For a modern audience the violence might not seem overly shocking as Corbuci films his shootouts much like “The Wild Bunch”......gratuitously bloody, while the only noticeable moments of gore being an ear sliced off and feed to its previous owner (a possible influence on “Reservoir Dogs” perhaps?) and Django having his hands crushed via a combination of a rifle butt aswell as being trampled under the hooves of the Mexican steeds, after a double cross doesn’t play out in his favour. Still despite this, it never feels like violence for the sake of it and only adds to the tone of the film, much like the permantly muddy surroundings the characters find themselves in, in a welcome break from the more traditionally desert associated with the genre and one used to its full potential by Corbucci.
Meanwhile Corbucci’s world view for this is very much black and white, with the villians being suitably odious, as is especially the case with Major Jackson and his men, who think nothing of using their Mexican captives in their human shooting range, while generally only caring about their own goals and none to fondly about anyone who is not a fellow Yankee. What is frustrating here though is that Corbucci introduces Major Jackson which would appear to be a fantastic entourage of henchmen, only to then kill them off with their first encounter with Django, rather than taking the more traditional route of eking their inevitable demise out over the course of the film. Still what remains true is that the path of revenge is never straight path and that could not be truer here, especially when Django finds himself teaming up with the bandits to lead a raid on the Yankee’s base, while also taking possibly the most roundabout routes to taking his revenge on Major Jackson who we find out is also responsible for killing Django’s wife.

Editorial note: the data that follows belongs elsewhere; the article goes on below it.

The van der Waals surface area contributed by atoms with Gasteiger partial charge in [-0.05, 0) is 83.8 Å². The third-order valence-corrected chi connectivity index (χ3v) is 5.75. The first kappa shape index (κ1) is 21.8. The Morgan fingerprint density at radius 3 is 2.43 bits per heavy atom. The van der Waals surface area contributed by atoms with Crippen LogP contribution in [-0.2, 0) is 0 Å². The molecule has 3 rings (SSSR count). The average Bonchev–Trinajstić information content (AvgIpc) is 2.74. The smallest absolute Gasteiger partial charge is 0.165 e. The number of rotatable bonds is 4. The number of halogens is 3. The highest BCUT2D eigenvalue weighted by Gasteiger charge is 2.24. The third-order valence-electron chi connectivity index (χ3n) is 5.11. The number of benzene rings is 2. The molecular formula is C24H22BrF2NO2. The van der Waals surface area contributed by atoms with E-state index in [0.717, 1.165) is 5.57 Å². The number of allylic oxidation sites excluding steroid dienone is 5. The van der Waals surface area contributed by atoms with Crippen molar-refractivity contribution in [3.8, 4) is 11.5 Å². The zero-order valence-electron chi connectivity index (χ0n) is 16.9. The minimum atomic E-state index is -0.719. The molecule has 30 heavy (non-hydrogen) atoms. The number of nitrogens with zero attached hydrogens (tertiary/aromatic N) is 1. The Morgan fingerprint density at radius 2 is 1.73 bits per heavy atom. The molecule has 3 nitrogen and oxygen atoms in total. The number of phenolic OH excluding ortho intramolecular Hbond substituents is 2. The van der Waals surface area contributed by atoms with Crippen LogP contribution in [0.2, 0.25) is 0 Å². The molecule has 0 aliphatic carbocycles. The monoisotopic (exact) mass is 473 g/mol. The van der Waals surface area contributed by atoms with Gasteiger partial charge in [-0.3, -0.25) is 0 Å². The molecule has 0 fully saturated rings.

The casting throughout is incredibly spot on, with Nero in particular embodying the role, even if he originally wasn’t Corbucci’s first choice having originally wanted to cast Mark Damon in the role, he more than owns role so that even though there would be other Django’s in the years which followed its release both in a homage and unofficial sequel form Nero is definitive article as this film proves. Elsewhere Farjardo makes for a great villain, with his leading man looks proving the perfect disguise for his true sadistic nature, while Bódalo makes for an interesting and certainly more frenzied counter, yet none the less dangerous General Rodriguez.
Even though Tarantino might have crafted his own original vision for Django, the original still remains a film worth hunting down, even if you’re like myself and not typically a fan of the Spaghetti Western genre, as the quick pacing, bloody action scenes and colorful characters make it an enjoyable watch and left me keen to check out the other additions to the series aswell as the other films with Corbucci directed, as Django is one character far too colourful and memorable to be contained to one film, as undoubtedly the legacy has shown.